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A CONFUSED ELECTION.

TO THK ICDITOII. Sir.—Under the above heading appeared an article on tho front page of your issue of Saturday last, which should be pondered by all thinking people, no matter what shade of politico! or other opinions they may hold. The. principle of Proportional Itepreseutation has at last made its advent into the realm of party politics, and if there is to be another election soon as a result of the present chaotic,undemocratic method, or want of method, of election, surely it behoves all parties in tho new Parliament to combine and pass into law at ono sitting, and the very first Bill at that, this ioug-lookcd-for and necessary change, to a rational system of election. Mr Massev distinctly said, as reported in 'Hansard' in 1208, when speaking against the. Second Ballot Act, in reply to a question aa to what was his remedy for the system which wo have just decided this elei.tion on and was then in force: "I would institute a system of Proportional Representation." Hero we have Mr Massey in 1908 speaking thus, and when he gets into power ho reverts back to the same first-past-the-post system. It is true they confirmed the principle in regard to the Upper House, but what would you think of a person who drank whisky telling another drinker of whisky of the benefits he would derive from leaving it alone and becoming a teetotaller? Wouldn't the second drinker say: "Well, you start titst, and I'll wait and see how you geton." On the face of it. 1 should say the Lower House, being elective now, should have been tho first to give it a trial. Then there would have been no need for the fight ihe Upper House put up in combating tliis piece of legislation. But surely after this election there can bo no doubt as to tho wisdom of a change. In 1908 Mr Massey was in favor of it: in 1914 Sir Joseph Ward is in favor of it: the Labor and Socialist parties have always been in favor of it. vSo the. position now amounts to this: unless Mr Massey has recanted his former conviction, then all parties aro agreed, and if all aro agreed, then dispute endeth, and the. time is ripe to inaugurate the change. Hoping this agitation bears fruit before another election—l am, etc., Pkoohkss. December 15.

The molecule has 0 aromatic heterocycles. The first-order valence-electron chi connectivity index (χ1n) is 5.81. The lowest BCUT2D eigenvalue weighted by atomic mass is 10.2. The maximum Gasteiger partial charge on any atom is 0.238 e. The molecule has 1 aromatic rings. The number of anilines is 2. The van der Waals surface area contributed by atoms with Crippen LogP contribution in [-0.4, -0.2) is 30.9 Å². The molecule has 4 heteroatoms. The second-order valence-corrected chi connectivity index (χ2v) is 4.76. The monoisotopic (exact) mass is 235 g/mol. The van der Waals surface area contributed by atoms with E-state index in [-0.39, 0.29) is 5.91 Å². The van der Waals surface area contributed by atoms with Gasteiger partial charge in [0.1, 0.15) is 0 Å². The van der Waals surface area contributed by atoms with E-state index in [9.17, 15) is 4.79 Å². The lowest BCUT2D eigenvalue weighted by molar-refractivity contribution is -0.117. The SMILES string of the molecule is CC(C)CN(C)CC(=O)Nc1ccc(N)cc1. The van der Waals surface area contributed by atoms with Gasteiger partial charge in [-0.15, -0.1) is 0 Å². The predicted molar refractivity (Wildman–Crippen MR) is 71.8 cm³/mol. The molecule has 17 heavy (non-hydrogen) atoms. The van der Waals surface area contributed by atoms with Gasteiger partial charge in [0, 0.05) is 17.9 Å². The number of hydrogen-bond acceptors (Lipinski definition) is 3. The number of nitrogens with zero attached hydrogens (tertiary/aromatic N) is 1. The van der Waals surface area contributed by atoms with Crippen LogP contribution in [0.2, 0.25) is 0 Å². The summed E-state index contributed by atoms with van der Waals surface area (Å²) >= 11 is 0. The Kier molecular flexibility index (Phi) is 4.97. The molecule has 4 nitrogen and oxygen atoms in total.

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Permanent link to this item

https://paperspast.natlib.govt.nz/newspapers/ESD19141216.2.14.2

Bibliographic details

A CONFUSED ELECTION., Evening Star, Issue 15677, 16 December 1914

Word Count
397

A CONFUSED ELECTION. Evening Star, Issue 15677, 16 December 1914

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